COLUMBUS (WCMH) — It’s a simple concept, but a complicated process to get there.
The NHL wants to finish its season, and players want to play for a Stanley Cup. But facing unprecedented health concerns, players and team owners are proceeding with caution.
“This is a very serious virus, this pandemic we’re going through. We’re not just going to step on the ice and pretend like nothing’s going on.” Blue Jackets’ captain Nick Foligno said Wednesday during a teleconference with reporters. “It’s nice to see that they’re taking it as seriously as we all realize it is, but we trust what they’re telling us . . . we feel comfortable in that environment to come back and play.”
Foligno and Jackets’ General Manager Jarmo Kekalainen took questions about the playoff format, the CBJ readiness for that playoff and the hunger players have to earn a Stanley Cup, despite the circumstances.
“13 years in the league and it’s a chance to win the Stanley Cup,” Foligno said. “If there’s a reasonable and safe way to play the game, then why would you not want to give yourself an opportunity to chase the ultimate dream of a Stanley Cup championship? I think every guy on our team feels that way.”
Whenever players and the league agree on a health and safety plan, the league will move to phase two of its return-to-play plan, which allows players to return to team facilities for individual workouts. That would last through the month of June, with a phase three training camp beginning no sooner than July 1.
“I don’t have a lot of concerns because I think we have adequate time here to get everybody ready,” Kekalainen said. “They’re all professional athletes so even if they didn’t have their gear, they are physically preparing themselves to be ready and combining phase two and phase three there’s going to be plenty of time to get ready.”
Many Jackets players have not skated since the NHL shutdown began March 12. Players like Foligno have been conditioning at home, anticipating a restart to the season. He says the training camp will be critical to make up for lost time.
“The skating and everything comes back pretty quickly, but it’s the team mindset, the system play, where you need to be,” Foligno said. “I mean that’s only stuff you can really get when you’re doing the reps over and over again.”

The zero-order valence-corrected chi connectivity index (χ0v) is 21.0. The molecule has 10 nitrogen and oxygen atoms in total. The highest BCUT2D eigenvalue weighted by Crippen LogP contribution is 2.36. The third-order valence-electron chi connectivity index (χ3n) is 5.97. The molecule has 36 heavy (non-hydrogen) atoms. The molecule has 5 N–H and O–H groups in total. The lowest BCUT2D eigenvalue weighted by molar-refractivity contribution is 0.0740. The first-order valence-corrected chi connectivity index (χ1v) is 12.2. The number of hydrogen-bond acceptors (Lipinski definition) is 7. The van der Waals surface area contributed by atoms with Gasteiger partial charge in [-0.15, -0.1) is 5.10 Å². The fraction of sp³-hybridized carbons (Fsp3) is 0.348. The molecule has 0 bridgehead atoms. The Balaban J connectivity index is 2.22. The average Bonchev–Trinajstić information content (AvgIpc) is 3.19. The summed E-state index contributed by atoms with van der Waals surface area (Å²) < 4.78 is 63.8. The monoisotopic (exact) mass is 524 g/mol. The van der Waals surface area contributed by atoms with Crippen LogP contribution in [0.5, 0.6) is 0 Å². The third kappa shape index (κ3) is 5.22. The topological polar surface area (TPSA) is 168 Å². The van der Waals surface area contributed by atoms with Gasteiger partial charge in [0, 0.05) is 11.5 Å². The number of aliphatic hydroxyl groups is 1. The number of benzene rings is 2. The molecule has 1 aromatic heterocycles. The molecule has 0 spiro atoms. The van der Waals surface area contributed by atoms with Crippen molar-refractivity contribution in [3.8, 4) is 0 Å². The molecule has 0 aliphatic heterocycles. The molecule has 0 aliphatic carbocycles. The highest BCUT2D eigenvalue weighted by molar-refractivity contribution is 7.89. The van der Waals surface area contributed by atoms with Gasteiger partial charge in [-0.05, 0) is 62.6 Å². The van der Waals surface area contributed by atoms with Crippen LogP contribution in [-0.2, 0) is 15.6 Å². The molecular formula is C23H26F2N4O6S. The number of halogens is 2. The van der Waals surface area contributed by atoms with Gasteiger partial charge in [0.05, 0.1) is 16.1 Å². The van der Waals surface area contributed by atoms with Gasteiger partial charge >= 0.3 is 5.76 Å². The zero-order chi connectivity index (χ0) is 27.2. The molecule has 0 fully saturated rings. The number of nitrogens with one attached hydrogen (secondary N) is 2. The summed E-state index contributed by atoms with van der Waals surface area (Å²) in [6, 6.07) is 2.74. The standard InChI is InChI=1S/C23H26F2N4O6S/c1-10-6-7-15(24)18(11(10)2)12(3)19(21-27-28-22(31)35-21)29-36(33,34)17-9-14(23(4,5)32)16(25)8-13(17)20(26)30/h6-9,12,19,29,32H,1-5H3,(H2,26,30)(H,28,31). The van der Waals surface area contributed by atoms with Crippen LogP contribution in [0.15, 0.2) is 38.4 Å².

The Jackets will face Toronto in a best-of-five opening round of the 24-team playoff. All the competing teams expect to get a couple exhibition games before the playoff would begin.
“It’s a great team we are playing against and it’s a reason why it’s going to make for an exciting format for me to get back to playing here,” Foligno said. “We’re not used to playing short series like that, so the advantage is going to be huge if you can get out on top early. That’s going to be a mindset of ours.”
Columbus expects to get several injured stars back in its lineup whenever the playoffs start. All-Star defenseman Seth Jones along with Oliver Bjorkstrand, Alexandre Texier and Dean Kukan will likely all play despite being on injured reserve in March.
Kekalainen says forward Josh Anderson may still not be ready and forward Brandon Dubinsky will not be available.
“Now, it’s time to put all we’ve learned this year to good use and not waste it,” Foligno said. “My expectations are even higher now and that’s the way it should be. If we’re going to get healthier, then the bar gets raised.”
Wednesday, the NHL announced Columbus is one of ten cities under consideration to serve as one of two hub cities for the playoff. While fans will not be permitted at the games, a host city would welcome the teams and the worldwide attention the games would provide. Kekalainen says that decision is now in the NHL’s hands, but he’s proud of the facilities available in Columbus.
“We should have a pretty good chance considering all the criteria required to be a hub city,” Kekalainen said. “I think we meet all of them and we’re hoping that we will be one of them.”
The NHL says it will wait a few weeks to make a decision because they plan to monitor the cities for changes in COVID-19 diagnoses and potential “hot spots.”
Foligno says he’s bothered by critics saying the 2020 NHL season will have an asterisk beside it because of the highly unusual season and path to the championship.
“A Stanley Cup championship is a Stanley Cup championship in my eyes and nobody can take that away from you,” Foligno said. “You still have to go through four rounds . . . it’ll be a great story to tell one day.”